Drawing home - a phenomenological exploration of drawing in the domestic home.
This research investigates the rooms and objects associated with a domestic home and considers in what way they might inform a fine art drawing practice. The research question, How can drawing inside the domestic home sustain a creative feminist drawing practice? emerges from drawing definitions which position drawing as a flexible and open-ended tool of discovery (De Zegher 1996) and a tool to uncover hidden, tacit knowledge (Petherbridge 2008, 2010).
This practice-led research project recognises that a gender imbalance exists within the artworld (Gorrill 2021). The underrepresentation of women artists within the global art market (Morris 2022; Sieghart, 2022) can be attributed to the difficulties women artists face juggling duties of care, work and financial commitments. This thesis aims to demonstrate that rooms and associated contents within the home can sustain an art practice and therefore help to address this imbalance.
The research has been carried out from the perspective of an artist who identifies with the complexities and frustrations associated with maintaining a professional art practice whilst balancing duties of care and associated responsibilities. A hybrid methodology using phenomenology, reflective theory and autoethnography has been developed to capture the lived experienced, whilst allowing a feminist lens to be adopted.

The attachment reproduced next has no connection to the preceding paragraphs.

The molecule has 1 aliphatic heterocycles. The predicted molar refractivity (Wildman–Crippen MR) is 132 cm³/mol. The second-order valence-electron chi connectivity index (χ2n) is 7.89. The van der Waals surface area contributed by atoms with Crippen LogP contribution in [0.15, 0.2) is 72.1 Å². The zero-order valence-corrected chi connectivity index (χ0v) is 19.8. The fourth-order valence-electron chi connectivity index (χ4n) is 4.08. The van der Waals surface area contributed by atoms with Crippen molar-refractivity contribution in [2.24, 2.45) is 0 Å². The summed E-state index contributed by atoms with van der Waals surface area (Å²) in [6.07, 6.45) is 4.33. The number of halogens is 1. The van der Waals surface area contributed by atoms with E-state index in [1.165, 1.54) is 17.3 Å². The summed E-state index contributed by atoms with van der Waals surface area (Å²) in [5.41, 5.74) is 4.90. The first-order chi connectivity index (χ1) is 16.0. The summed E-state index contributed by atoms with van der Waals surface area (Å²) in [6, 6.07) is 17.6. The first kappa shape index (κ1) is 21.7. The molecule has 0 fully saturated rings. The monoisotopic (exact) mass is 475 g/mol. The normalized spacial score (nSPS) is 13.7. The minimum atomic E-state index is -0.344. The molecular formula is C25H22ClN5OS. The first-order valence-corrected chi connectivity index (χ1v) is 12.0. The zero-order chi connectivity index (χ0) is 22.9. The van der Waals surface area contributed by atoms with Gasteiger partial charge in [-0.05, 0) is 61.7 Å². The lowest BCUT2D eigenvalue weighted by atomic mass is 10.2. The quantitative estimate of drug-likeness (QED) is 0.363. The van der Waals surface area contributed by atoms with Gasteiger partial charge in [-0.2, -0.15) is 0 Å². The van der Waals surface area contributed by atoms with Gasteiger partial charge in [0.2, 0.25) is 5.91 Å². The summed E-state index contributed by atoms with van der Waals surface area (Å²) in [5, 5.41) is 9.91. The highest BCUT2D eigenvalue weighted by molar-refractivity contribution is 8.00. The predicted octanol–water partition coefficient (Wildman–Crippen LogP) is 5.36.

By situating a drawing practice within the domestic home, the artist engages in a practical and reflective analysis of how specific rooms and spaces within the home can support and sustain a drawing practice. The research is informed by literature which positions drawing as a tool of feminist thinking (Pollock, 2021). Texts by Gaston Bachelard (1958) and Virginia Woolf (1929) guided the discovery of the creative potential of domestic spaces and contents which facilitated original insights into the uncovering of hidden knowledge.
Findings identify that by situating a drawing practice within the home, drawing becomes an empowering tool to explore daily routines, repetitive chores, and domestic tasks. By looking anew at the rooms and objects within a domestic home, both the process of drawing and the drawing outcomes are rich in ethnographic detail, generative potential, whilst also making visible hidden tacit knowledge.
My contribution to knowledge offers women artists an alternative method to sustain their art practice by positioning the domestic home as a valuable source of artistic creativity. By situating an art practice within the constraints of domestic life, women can continue to maintain an art practice and begin to address the underrepresentation of women within the art world.
Loughborough University School of Design and Creative Arts
- Design and Creative Arts
- Creative Arts
Rights holder© Jane Reid
NotesA Doctoral Thesis. Submitted in partial fulfilment of the requirements for the award of the degree of Doctor of Philosophy of Loughborough University.
Supervisor(s)Deborah Harty ; Catherine Rees
This submission includes a signed certificate in addition to the thesis file(s)
- I have submitted a signed certificate